An American flag.

Free societies demand honest, open, and critical engagement with the past. When government restricts what history professionals should study or polices how historians should interpret and teach the past, it threatens the right and the duty of Americans to understand fully the nation’s history.

We all have a responsibility to engage with that history in its full complexity. Participatory democracy requires that we recognize not just the triumphs of our past, but the struggles and injustices that continue to shape the present. As historians and history organizations, we have a responsibility to work with the public to build more accurate, more complete understandings of the nation’s history. As we research, write, teach, study, and present history, we must listen to previously neglected voices and bear witness to the wrongs of our past. We must engage the public in the process of historical inquiry, critical thinking, and evidence-based analysis, showing that history has always been an ongoing process of revision.

We can grow to shape the future only by learning from both the mistakes and successes of the past, not by erasing or ignoring what is uncomfortable or inconvenient. To move forward as individuals, families, neighborhoods, states, and as a nation, we must clearly understand our ancestors in their resilience and heroism, as well as in their confusion and failings.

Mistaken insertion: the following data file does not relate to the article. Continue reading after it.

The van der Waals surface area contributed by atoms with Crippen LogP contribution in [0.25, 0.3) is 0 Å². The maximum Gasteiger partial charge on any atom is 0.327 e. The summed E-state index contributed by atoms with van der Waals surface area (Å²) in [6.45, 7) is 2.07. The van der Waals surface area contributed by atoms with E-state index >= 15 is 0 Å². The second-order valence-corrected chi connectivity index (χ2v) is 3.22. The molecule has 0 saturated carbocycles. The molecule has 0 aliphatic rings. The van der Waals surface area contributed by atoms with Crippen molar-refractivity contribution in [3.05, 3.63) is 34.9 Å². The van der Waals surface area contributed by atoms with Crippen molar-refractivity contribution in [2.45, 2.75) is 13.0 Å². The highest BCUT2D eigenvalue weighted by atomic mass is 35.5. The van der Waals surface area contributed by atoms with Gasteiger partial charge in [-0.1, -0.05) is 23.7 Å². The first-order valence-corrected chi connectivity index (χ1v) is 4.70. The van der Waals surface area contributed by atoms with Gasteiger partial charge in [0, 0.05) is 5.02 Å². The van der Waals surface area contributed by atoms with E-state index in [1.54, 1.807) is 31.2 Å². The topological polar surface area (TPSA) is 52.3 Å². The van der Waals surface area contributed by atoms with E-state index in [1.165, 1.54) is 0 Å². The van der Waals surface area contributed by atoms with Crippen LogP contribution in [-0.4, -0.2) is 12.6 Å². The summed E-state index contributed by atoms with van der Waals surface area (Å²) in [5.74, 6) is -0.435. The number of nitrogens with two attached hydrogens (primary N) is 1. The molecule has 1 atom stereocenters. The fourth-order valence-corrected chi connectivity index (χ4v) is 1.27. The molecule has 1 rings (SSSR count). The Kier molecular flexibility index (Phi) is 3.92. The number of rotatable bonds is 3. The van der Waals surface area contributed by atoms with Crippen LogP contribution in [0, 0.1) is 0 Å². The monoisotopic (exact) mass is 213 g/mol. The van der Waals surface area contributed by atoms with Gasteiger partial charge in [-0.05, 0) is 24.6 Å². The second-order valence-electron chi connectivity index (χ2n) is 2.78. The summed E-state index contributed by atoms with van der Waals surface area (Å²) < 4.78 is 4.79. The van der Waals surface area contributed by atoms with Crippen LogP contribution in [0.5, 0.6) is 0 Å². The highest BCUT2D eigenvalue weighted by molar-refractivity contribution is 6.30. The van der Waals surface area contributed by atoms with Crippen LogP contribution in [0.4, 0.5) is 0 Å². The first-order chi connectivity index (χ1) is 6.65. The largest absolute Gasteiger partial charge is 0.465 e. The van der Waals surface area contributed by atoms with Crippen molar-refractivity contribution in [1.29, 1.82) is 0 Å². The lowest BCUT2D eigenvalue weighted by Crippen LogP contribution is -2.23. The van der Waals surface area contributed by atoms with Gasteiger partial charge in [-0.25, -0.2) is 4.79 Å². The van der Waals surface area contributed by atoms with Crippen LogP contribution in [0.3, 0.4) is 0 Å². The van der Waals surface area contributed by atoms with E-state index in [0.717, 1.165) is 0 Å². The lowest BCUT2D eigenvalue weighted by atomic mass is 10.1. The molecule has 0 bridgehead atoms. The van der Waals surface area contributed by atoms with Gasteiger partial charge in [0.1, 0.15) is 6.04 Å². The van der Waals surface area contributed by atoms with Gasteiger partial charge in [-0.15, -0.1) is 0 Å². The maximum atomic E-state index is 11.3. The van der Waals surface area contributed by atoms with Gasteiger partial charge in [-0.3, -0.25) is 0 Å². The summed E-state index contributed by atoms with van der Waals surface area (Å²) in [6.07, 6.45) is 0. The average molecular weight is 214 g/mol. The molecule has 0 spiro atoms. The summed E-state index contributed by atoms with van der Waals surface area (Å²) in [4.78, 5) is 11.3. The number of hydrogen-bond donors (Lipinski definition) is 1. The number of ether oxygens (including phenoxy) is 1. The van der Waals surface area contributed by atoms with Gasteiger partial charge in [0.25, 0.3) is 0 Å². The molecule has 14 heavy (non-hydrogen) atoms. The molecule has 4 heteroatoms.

And we must do it together. History can offer us a shared foundation that unites us as a nation, but only if we recognize its complexity and deal forthrightly with the legacies we have inherited. In a few years Americans will begin to commemorate our 250th anniversary as the world’s longest running democratic republic. This anniversary offers us a chance to build a shared vision of the American past that is inclusive of the full range of perspectives and forces that have shaped our present. We are confident our community is up to the enormous and important task of helping create it.

History is powerful. The rigorous, inclusive, and relevant work being done by history professionals and historical organizations across our country is essential to a thriving democracy. AASLH is committed to upholding the standards of our field and to defending the work of our colleagues across the history enterprise.